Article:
Tourism

Officials aim to lure 20 million tourists annually, without clogging beaches

Lifeguard David Starr talks with visitors as he patrols his area at 77th Ave. North in Myrtle Beach during a 4th of July weekend.
Lifeguard David Starr talks with visitors as he patrols his area at 77th Ave. North in Myrtle Beach during a 4th of July weekend. jlee@thesunnews.com

More than 17 million visitors flocked to Myrtle Beach annually since 2014, but the Myrtle Beach Area Chamber of Commerce says the tourism industry has the capacity to handle 20 million and it plans to reach that goal in the next few years by marketing the Grand Strand as a year-round destination.

Dubbed “Grand Strand 2020,” the goal of 20 million visitors would generate $8 billion across the economy annually, says Brad Dean, president of the Myrtle Beach Area Chamber of Commerce. The long-term goal is to create 1,000 new jobs in tourism by 2020, and attract $200 million in capital investment.

“We’re not going to get 20 million by cramming more people on the beach in summer, the challenge is to attract during the slower time of year, which also attracts year-round jobs,” Dean said. “Some people believe we have plenty enough tourists, we believe we can grow tourism and enhance the economy.”

Myrtle Beach is already known for sandy beaches and golf courses, but Dean said the community as a whole needs to begin a conversation as to what other segments of life on the Grand Strand should be marketed.

For example, Dean said, consideration should be given to whether planned soccer fields should be marketed to traveling teams as well as promoting the area for other sporting events.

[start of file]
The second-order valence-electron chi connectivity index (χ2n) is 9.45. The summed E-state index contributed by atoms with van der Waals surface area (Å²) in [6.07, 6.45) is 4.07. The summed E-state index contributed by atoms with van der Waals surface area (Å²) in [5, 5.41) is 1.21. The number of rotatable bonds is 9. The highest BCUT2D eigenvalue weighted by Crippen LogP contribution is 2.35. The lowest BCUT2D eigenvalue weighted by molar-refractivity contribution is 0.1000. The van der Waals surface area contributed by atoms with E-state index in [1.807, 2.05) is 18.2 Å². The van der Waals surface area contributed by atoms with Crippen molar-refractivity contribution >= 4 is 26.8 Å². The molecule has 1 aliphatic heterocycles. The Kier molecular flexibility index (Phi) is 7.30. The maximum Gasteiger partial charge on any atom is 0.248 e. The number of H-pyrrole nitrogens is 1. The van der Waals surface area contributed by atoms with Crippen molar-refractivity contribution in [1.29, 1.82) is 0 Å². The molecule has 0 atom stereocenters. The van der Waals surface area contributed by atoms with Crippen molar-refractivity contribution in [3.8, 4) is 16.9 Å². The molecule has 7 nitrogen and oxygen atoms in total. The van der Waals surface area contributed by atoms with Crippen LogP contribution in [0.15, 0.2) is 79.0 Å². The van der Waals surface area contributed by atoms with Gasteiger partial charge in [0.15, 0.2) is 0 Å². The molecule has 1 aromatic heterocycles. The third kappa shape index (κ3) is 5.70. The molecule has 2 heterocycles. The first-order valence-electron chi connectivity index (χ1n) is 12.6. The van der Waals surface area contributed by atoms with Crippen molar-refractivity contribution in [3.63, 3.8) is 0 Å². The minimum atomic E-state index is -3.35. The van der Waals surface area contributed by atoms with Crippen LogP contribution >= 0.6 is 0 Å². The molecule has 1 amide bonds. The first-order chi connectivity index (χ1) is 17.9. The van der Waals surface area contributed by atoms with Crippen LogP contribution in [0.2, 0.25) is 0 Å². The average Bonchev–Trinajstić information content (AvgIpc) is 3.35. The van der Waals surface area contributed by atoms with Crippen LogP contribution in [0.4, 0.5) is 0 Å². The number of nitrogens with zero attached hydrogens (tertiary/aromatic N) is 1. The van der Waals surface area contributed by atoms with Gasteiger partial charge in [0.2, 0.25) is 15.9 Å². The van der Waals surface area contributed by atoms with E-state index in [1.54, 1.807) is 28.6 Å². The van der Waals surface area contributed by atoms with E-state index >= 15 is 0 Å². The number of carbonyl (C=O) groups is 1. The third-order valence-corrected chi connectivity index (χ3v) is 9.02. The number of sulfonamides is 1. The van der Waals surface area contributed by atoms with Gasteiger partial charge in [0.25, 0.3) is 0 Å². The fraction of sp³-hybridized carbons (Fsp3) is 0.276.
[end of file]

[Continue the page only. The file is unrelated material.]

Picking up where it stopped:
We’re not going to get 20 million by cramming more people on the beach in summer, the challenge is to attract during the slower time of year which also attracts year-round jobs.

Brad Dean, president, Myrtle Beach Area Chamber of Commerce

Now is also the time to begin conversations about expanding the Myrtle Beach Convention Center, which Dean says is at near capacity.

Cultural tourism and other niche markets should be explored, while continuing to push advertisements beyond the regional market with year-round promotions on a national and international level, Dean said.

The Myrtle Beach International Airport is included in the promotion plans, with the hopes that recruiting more year-round air service would bring an additional 1 million visitors to the Grand Strand.

Dean said the two main factors stagnating tourism to the Grand Strand is the lack of an interstate and limited year-round service at the airport.

$8 billionEstimated annual economic benefit from 20 million annual visitors

The fall ballot initiative to raise sales taxes by 1 cent and fund road construction in the RIDE III project is also essential, Dean said. The $600 million raised by that tax would fund more than a dozen major construction projects in Myrtle Beach and North Myrtle Beach as well as widening the main artery to the Grand Strand, S.C. 501.

Chris Walker, president of the Oceanfront Merchants Association, agreed that improving the road infrastructure in Horry County would boost tourism.

“An interstate leads people right to your front door, and anytime you get more traffic to your front door, that’s a good thing,” Walker said.

Expanding the airport while keeping flight costs reasonable should also be a goal, Walker said.

“We do have a beautiful airport, and for our size – it’s second to none and makes a great first impression,” he said.

Audrey Hudson: 843-444-1765, @AudreyHudson

Annual impact

Cumulative five-year impact

20 million additional visitors

Create 1,000 new tourism jobs

300,000 new group room nights

Generate $750 million publicity

1 million incoming passengers at Myrtle Beach International Airport

Generate 50,000 real estate leads from tourism marketing

$8 billion in economic impact

Attract $200 million in capital investment

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